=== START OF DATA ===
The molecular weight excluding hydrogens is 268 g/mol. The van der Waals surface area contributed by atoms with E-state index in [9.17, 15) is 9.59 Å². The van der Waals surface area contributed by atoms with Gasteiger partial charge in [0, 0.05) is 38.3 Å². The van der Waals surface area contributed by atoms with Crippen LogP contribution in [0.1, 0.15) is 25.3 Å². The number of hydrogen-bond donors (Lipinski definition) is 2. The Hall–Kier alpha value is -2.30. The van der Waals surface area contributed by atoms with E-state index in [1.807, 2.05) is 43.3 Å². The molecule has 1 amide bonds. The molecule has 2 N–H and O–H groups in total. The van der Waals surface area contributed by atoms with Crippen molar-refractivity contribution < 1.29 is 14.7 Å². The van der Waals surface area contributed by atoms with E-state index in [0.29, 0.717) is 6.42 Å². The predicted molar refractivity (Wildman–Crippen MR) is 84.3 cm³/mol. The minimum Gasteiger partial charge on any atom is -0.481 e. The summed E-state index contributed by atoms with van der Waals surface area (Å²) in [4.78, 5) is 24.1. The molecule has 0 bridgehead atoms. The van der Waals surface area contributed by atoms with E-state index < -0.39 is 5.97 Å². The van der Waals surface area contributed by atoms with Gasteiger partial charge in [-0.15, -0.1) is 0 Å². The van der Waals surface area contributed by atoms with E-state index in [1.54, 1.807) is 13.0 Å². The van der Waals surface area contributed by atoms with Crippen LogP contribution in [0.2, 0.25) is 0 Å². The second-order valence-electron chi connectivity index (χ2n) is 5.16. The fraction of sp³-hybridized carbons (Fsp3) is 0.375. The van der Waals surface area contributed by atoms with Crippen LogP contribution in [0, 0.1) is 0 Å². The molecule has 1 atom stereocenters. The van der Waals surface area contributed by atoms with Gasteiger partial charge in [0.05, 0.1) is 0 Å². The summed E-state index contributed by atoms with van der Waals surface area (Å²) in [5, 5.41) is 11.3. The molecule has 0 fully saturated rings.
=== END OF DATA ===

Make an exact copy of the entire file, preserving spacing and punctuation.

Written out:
The molecular weight excluding hydrogens is 268 g/mol. The van der Waals surface area contributed by atoms with E-state index in [9.17, 15) is 9.59 Å². The van der Waals surface area contributed by atoms with Gasteiger partial charge in [0, 0.05) is 38.3 Å². The van der Waals surface area contributed by atoms with Crippen LogP contribution in [0.1, 0.15) is 25.3 Å². The number of hydrogen-bond donors (Lipinski definition) is 2. The Hall–Kier alpha value is -2.30. The van der Waals surface area contributed by atoms with E-state index in [1.807, 2.05) is 43.3 Å². The molecule has 1 amide bonds. The molecule has 2 N–H and O–H groups in total. The van der Waals surface area contributed by atoms with Crippen molar-refractivity contribution < 1.29 is 14.7 Å². The van der Waals surface area contributed by atoms with E-state index in [0.29, 0.717) is 6.42 Å². The predicted molar refractivity (Wildman–Crippen MR) is 84.3 cm³/mol. The minimum Gasteiger partial charge on any atom is -0.481 e. The summed E-state index contributed by atoms with van der Waals surface area (Å²) in [4.78, 5) is 24.1. The molecule has 0 bridgehead atoms. The van der Waals surface area contributed by atoms with E-state index < -0.39 is 5.97 Å². The van der Waals surface area contributed by atoms with Gasteiger partial charge in [-0.15, -0.1) is 0 Å². The van der Waals surface area contributed by atoms with E-state index in [1.54, 1.807) is 13.0 Å². The van der Waals surface area contributed by atoms with Crippen LogP contribution in [0.2, 0.25) is 0 Å². The second-order valence-electron chi connectivity index (χ2n) is 5.16. The fraction of sp³-hybridized carbons (Fsp3) is 0.375. The van der Waals surface area contributed by atoms with Crippen LogP contribution in [0, 0.1) is 0 Å². The molecule has 1 atom stereocenters. The van der Waals surface area contributed by atoms with Gasteiger partial charge in [0.05, 0.1) is 0 Å². The summed E-state index contributed by atoms with van der Waals surface area (Å²) in [5, 5.41) is 11.3. The molecule has 0 fully saturated rings.